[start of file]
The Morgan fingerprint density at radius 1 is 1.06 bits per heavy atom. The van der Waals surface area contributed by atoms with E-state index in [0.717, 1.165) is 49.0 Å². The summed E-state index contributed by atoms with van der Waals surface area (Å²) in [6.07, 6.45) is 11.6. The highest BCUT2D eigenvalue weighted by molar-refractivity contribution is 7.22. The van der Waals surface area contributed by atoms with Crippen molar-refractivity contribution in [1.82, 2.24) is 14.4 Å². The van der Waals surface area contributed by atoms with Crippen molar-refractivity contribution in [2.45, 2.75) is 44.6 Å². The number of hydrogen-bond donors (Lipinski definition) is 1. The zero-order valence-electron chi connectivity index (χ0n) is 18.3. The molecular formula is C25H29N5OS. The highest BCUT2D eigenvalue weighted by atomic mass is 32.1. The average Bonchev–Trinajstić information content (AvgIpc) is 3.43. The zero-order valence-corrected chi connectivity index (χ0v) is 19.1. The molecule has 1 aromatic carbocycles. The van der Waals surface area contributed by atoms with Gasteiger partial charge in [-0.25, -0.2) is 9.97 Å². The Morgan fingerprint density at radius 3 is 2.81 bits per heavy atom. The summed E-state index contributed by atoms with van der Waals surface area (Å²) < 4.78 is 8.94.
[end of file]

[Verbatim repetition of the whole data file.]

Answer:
The Morgan fingerprint density at radius 1 is 1.06 bits per heavy atom. The van der Waals surface area contributed by atoms with E-state index in [0.717, 1.165) is 49.0 Å². The summed E-state index contributed by atoms with van der Waals surface area (Å²) in [6.07, 6.45) is 11.6. The highest BCUT2D eigenvalue weighted by molar-refractivity contribution is 7.22. The van der Waals surface area contributed by atoms with Crippen molar-refractivity contribution in [1.82, 2.24) is 14.4 Å². The van der Waals surface area contributed by atoms with Crippen molar-refractivity contribution in [2.45, 2.75) is 44.6 Å². The number of hydrogen-bond donors (Lipinski definition) is 1. The zero-order valence-electron chi connectivity index (χ0n) is 18.3. The molecular formula is C25H29N5OS. The highest BCUT2D eigenvalue weighted by atomic mass is 32.1. The average Bonchev–Trinajstić information content (AvgIpc) is 3.43. The zero-order valence-corrected chi connectivity index (χ0v) is 19.1. The molecule has 1 aromatic carbocycles. The van der Waals surface area contributed by atoms with Gasteiger partial charge in [-0.25, -0.2) is 9.97 Å². The Morgan fingerprint density at radius 3 is 2.81 bits per heavy atom. The summed E-state index contributed by atoms with van der Waals surface area (Å²) < 4.78 is 8.94.